The number of serious maternal illnesses (SMMs) a pregnant woman has is highly associated with her risk of maternal death, according to a new study by ICES scientists and St. John's Hospital. Michael & apos; s Hospital.
SMM is defined by potentially life-threatening conditions such as entry to ICU, invasive ventilation, and cardiac conditions that occur during pregnancy.
A study published today in Open Network JAMA looked at data from more than 1.9 million births in Ontario hospital and found that the number of SMM conditions was strongly associated with maternal deaths within 42 days of delivery. Researchers found that the number of SMMs was exponentially linked to maternal death.
"Our findings show that some SMMs predict death, and in the light of this, we should focus on preventive SMMs or limit their progress through an early-warning system to reduce maternal mortality," Dr. Joel Ray, lead researcher and researcher at ICES and the Li Ka Shing Knowledge Institute at St. Michael's Hospital.
Researchers found that women with one SMM had a 20 times higher mortality rate than women who did not have SMMs and the risk increased to 102 times the risk with two SMMs and up to 2192 times the risk with six or more SMMs.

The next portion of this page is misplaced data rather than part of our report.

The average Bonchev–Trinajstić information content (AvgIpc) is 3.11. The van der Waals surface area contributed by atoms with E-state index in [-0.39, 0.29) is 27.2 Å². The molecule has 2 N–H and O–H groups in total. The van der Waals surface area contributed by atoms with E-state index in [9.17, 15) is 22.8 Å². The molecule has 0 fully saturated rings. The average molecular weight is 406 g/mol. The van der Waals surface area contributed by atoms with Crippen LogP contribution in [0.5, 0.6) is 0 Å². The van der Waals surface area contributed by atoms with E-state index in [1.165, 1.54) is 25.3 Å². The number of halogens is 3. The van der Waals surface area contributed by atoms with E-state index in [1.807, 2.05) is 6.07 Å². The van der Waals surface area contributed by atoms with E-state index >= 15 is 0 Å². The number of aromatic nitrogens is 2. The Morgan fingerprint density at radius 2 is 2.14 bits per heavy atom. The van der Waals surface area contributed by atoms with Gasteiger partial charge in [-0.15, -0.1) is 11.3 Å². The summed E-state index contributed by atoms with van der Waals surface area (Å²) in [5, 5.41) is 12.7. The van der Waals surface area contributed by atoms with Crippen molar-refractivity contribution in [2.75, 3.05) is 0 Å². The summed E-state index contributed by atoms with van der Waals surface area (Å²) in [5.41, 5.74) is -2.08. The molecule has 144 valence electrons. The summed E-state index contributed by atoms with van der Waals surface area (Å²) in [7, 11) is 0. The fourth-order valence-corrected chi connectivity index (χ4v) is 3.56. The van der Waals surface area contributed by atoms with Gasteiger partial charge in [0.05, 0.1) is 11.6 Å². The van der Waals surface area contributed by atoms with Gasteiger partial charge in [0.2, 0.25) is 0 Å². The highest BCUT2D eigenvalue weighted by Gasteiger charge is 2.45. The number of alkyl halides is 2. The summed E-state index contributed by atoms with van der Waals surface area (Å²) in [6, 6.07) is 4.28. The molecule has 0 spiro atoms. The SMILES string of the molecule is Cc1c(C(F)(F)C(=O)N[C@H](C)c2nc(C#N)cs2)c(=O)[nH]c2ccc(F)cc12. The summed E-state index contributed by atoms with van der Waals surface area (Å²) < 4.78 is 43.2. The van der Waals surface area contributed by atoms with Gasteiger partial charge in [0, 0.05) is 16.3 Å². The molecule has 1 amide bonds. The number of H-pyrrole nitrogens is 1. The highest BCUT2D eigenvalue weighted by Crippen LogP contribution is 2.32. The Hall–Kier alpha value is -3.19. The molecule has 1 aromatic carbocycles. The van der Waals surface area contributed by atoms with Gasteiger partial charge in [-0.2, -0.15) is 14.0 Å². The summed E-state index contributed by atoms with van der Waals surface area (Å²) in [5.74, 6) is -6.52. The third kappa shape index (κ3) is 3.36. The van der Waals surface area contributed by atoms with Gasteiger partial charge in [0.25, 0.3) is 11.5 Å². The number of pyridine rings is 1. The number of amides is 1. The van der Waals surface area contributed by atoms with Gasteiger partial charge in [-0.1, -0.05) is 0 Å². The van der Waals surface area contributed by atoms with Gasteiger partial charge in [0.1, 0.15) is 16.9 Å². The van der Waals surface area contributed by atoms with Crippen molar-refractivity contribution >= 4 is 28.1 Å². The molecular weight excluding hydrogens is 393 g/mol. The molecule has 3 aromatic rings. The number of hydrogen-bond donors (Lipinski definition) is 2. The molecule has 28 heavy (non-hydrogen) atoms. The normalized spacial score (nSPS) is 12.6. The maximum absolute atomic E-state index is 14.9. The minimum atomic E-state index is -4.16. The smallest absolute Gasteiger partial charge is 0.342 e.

Conclusions show that the most common conditions for SMM were bleeding after postpartum blood transfusion bleeding, admission to ICU, puerperal sepsis (bacterial infection), severe preeclampsia (high blood pressure), and an urgent need for hysterectomy.
Scientists identified 181 maternal deaths of 1,953,943 births – a rate of 9.3 per 100,000 births. Of the 181 deaths, 68% of the women who died had at least one SMM disease. The women who died were older, for the first time mothers, with lower income and African-Caribbean origin, with multifetal pregnancy, with pre-existing diabetes, high blood pressure, and kidney disease.
"Despite improvements in family planning and obstetric care, maternity deaths remain stable in Canada, with half of them being considered as preventive." Our findings illustrate the value of using existing maternal early warning systems and protocols to identify a woman's clinical worsening to reduce maternal deaths, "he adds. Ray.
"The prevalence of serious morbidity in the mother and maternal mortality factors in Canadian Ontario" was published today at JAMA Open Network.
Creative block: Ray JG, Park AL, Dzakpasu S, Dayan N, Deb-Rinker P, Luo W, Joseph KS.
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